A long while ago now, when I was just a toddler and thought the world a more serious place than I do now – I was perhaps four or five years old – some of the most memorable times in my life involved getting ready to ‘do work’ with my Dad. The invitation to assist on some essential household maintenance or new project in the garden was something I took very seriously indeed. I had to spend time preparing, of course, and applied great concentration in pulling on my work clothes, rolling-up shirt sleeves, tying shoelaces on my boots and generally getting into the frame of mind required when one is about to undertake an important task.
I recall more about the effort I applied to getting ready than I do about any of the jobs we actually completed together; my Dad had shown me great respect in seeking my help and I wanted to make sure that I didn’t let him down. Looking back through the years though I’m certain that none of the bent nails were of much use – using a hammer with two hands isn’t easy, after all – and I suspect he secretly disposed of the little pieces of wood I was given to saw. Nonetheless, it was always job well done; I was pleased to know that he couldn’t have finished the work without my help and, in return, he assured me that he’d continue to ‘teach me the tricks of the trade’ as I grew older. He did, too. He was a remarkably good craftsman and what I learnt from him continues to serve me well – a legacy more far-reaching than he would have imagined, looking down at the serious little boy beside him.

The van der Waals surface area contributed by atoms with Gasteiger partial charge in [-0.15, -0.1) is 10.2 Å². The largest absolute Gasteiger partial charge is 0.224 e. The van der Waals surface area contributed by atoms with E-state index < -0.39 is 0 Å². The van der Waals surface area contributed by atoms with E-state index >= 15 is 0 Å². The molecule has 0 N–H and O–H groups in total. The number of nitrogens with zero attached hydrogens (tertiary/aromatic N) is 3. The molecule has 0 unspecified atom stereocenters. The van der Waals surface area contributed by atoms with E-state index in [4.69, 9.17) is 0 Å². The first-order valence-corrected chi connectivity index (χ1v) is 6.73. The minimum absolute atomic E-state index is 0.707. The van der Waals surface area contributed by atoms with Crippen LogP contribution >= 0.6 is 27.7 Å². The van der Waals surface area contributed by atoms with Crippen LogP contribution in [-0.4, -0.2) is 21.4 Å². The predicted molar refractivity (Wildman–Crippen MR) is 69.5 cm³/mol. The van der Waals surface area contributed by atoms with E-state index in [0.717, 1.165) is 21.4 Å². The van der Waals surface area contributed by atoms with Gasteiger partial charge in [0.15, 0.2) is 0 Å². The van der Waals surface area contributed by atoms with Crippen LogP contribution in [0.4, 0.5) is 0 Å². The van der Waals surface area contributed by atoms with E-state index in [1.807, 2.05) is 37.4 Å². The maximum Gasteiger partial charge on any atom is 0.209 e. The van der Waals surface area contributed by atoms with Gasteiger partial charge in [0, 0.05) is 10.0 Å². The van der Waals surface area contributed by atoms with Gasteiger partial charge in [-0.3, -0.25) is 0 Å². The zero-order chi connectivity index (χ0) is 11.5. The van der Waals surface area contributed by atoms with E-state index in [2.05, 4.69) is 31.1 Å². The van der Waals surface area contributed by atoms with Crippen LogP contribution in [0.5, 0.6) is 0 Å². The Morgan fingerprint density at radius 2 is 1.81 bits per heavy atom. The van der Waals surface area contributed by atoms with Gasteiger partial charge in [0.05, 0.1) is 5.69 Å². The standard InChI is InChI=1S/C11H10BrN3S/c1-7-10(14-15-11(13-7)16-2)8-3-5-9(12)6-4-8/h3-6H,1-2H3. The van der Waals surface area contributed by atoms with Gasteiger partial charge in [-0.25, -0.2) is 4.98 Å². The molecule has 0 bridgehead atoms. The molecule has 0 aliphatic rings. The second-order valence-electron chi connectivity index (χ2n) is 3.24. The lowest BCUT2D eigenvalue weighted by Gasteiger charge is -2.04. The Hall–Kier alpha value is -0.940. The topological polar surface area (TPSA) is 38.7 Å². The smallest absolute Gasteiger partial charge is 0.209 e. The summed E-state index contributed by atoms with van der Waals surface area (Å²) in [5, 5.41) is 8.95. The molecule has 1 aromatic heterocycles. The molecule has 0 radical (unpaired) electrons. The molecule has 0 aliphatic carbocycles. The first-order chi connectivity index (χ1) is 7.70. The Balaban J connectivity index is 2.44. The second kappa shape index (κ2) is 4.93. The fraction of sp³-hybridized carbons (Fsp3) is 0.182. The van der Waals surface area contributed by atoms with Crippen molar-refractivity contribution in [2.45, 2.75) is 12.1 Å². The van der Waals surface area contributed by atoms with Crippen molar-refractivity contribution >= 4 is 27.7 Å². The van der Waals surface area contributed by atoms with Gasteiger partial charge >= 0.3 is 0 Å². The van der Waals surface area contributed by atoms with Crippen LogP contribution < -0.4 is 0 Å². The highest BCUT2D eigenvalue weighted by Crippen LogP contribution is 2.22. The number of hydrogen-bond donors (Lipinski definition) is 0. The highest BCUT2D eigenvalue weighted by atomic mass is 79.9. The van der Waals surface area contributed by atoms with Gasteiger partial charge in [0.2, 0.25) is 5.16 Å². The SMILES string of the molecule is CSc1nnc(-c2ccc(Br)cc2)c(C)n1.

In the past few months I’ve agonised as I’ve watched him leave piece by piece, as first his mind and then his body failed him. After his funeral last week the tools that he handled with such ease and dexterity, some of which remain too heavy to use comfortably, passed to me. And so did his now dilapidated shed, his deserted greenhouse and the postage-stamp of a garden where we worked together in quiet companionship all those years ago.
He’d told me then that one day it would all be mine and now that it is, the only thing that matters is that he won’t ask me to help him ‘do work’ again.